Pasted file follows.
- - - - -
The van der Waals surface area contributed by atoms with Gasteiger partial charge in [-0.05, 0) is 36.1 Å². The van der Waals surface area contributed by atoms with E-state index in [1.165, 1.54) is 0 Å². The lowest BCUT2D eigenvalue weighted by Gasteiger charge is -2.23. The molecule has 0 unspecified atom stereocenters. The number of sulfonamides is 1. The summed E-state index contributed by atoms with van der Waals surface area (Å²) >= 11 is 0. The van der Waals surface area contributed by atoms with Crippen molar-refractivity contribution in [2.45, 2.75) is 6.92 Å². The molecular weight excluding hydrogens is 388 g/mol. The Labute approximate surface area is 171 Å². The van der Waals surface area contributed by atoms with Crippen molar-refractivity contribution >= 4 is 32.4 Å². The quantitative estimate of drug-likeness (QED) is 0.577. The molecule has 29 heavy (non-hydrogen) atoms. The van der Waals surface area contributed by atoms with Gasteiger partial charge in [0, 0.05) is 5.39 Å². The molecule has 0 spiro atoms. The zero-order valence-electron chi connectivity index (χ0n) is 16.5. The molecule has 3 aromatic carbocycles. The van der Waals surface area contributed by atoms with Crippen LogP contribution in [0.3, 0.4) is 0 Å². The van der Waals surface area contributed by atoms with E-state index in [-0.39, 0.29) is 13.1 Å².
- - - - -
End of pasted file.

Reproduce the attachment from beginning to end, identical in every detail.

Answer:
The van der Waals surface area contributed by atoms with Gasteiger partial charge in [-0.05, 0) is 36.1 Å². The van der Waals surface area contributed by atoms with E-state index in [1.165, 1.54) is 0 Å². The lowest BCUT2D eigenvalue weighted by Gasteiger charge is -2.23. The molecule has 0 unspecified atom stereocenters. The number of sulfonamides is 1. The summed E-state index contributed by atoms with van der Waals surface area (Å²) >= 11 is 0. The van der Waals surface area contributed by atoms with Crippen molar-refractivity contribution in [2.45, 2.75) is 6.92 Å². The molecular weight excluding hydrogens is 388 g/mol. The Labute approximate surface area is 171 Å². The van der Waals surface area contributed by atoms with Crippen molar-refractivity contribution >= 4 is 32.4 Å². The quantitative estimate of drug-likeness (QED) is 0.577. The molecule has 29 heavy (non-hydrogen) atoms. The van der Waals surface area contributed by atoms with Gasteiger partial charge in [0, 0.05) is 5.39 Å². The molecule has 0 spiro atoms. The zero-order valence-electron chi connectivity index (χ0n) is 16.5. The molecule has 3 aromatic carbocycles. The van der Waals surface area contributed by atoms with Crippen LogP contribution in [0.3, 0.4) is 0 Å². The van der Waals surface area contributed by atoms with E-state index in [-0.39, 0.29) is 13.1 Å².